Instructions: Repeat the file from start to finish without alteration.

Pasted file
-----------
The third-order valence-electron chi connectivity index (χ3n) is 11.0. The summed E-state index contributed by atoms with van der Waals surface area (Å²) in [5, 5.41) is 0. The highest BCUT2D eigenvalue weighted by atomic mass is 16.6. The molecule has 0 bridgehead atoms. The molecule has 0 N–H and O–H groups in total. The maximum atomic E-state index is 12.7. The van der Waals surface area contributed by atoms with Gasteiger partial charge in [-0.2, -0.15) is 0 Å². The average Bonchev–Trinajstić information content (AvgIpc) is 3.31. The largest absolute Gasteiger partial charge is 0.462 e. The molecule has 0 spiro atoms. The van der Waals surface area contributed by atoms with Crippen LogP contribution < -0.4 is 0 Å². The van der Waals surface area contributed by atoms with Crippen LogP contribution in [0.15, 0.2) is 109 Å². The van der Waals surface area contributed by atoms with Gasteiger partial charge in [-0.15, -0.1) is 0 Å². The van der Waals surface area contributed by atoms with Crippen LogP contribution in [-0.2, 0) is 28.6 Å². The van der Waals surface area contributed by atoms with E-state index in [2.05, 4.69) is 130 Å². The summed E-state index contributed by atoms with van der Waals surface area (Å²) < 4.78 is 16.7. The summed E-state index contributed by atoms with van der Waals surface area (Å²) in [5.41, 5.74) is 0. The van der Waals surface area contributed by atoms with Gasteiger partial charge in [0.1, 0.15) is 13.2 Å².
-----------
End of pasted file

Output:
The third-order valence-electron chi connectivity index (χ3n) is 11.0. The summed E-state index contributed by atoms with van der Waals surface area (Å²) in [5, 5.41) is 0. The highest BCUT2D eigenvalue weighted by atomic mass is 16.6. The molecule has 0 bridgehead atoms. The molecule has 0 N–H and O–H groups in total. The maximum atomic E-state index is 12.7. The van der Waals surface area contributed by atoms with Gasteiger partial charge in [-0.2, -0.15) is 0 Å². The average Bonchev–Trinajstić information content (AvgIpc) is 3.31. The largest absolute Gasteiger partial charge is 0.462 e. The molecule has 0 spiro atoms. The van der Waals surface area contributed by atoms with Crippen LogP contribution < -0.4 is 0 Å². The van der Waals surface area contributed by atoms with Crippen LogP contribution in [0.15, 0.2) is 109 Å². The van der Waals surface area contributed by atoms with Gasteiger partial charge in [-0.15, -0.1) is 0 Å². The van der Waals surface area contributed by atoms with Crippen LogP contribution in [-0.2, 0) is 28.6 Å². The van der Waals surface area contributed by atoms with E-state index in [2.05, 4.69) is 130 Å². The summed E-state index contributed by atoms with van der Waals surface area (Å²) < 4.78 is 16.7. The summed E-state index contributed by atoms with van der Waals surface area (Å²) in [5.41, 5.74) is 0. The van der Waals surface area contributed by atoms with Gasteiger partial charge in [0.1, 0.15) is 13.2 Å².